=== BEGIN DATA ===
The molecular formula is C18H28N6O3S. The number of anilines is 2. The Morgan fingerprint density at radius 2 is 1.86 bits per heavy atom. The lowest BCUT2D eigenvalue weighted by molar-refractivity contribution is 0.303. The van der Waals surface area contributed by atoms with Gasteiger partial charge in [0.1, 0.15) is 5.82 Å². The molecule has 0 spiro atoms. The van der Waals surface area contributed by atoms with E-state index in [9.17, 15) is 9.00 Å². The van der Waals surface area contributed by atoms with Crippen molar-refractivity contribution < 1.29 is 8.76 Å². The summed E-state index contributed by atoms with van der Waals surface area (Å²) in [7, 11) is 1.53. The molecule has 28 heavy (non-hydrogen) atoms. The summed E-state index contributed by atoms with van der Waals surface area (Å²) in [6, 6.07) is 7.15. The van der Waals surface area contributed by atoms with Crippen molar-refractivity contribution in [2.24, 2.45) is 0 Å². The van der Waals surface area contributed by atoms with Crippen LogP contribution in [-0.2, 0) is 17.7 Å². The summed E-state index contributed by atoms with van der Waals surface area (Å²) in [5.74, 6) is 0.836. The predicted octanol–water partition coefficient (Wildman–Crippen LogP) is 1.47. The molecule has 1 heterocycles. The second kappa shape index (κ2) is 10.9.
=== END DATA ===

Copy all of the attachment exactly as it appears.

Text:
The molecular formula is C18H28N6O3S. The number of anilines is 2. The Morgan fingerprint density at radius 2 is 1.86 bits per heavy atom. The lowest BCUT2D eigenvalue weighted by molar-refractivity contribution is 0.303. The van der Waals surface area contributed by atoms with Gasteiger partial charge in [0.1, 0.15) is 5.82 Å². The molecule has 0 spiro atoms. The van der Waals surface area contributed by atoms with E-state index in [9.17, 15) is 9.00 Å². The van der Waals surface area contributed by atoms with Crippen molar-refractivity contribution < 1.29 is 8.76 Å². The summed E-state index contributed by atoms with van der Waals surface area (Å²) in [7, 11) is 1.53. The molecule has 28 heavy (non-hydrogen) atoms. The summed E-state index contributed by atoms with van der Waals surface area (Å²) in [6, 6.07) is 7.15. The van der Waals surface area contributed by atoms with Crippen molar-refractivity contribution in [2.24, 2.45) is 0 Å². The van der Waals surface area contributed by atoms with Crippen LogP contribution in [-0.2, 0) is 17.7 Å². The summed E-state index contributed by atoms with van der Waals surface area (Å²) in [5.74, 6) is 0.836. The predicted octanol–water partition coefficient (Wildman–Crippen LogP) is 1.47. The molecule has 1 heterocycles. The second kappa shape index (κ2) is 10.9.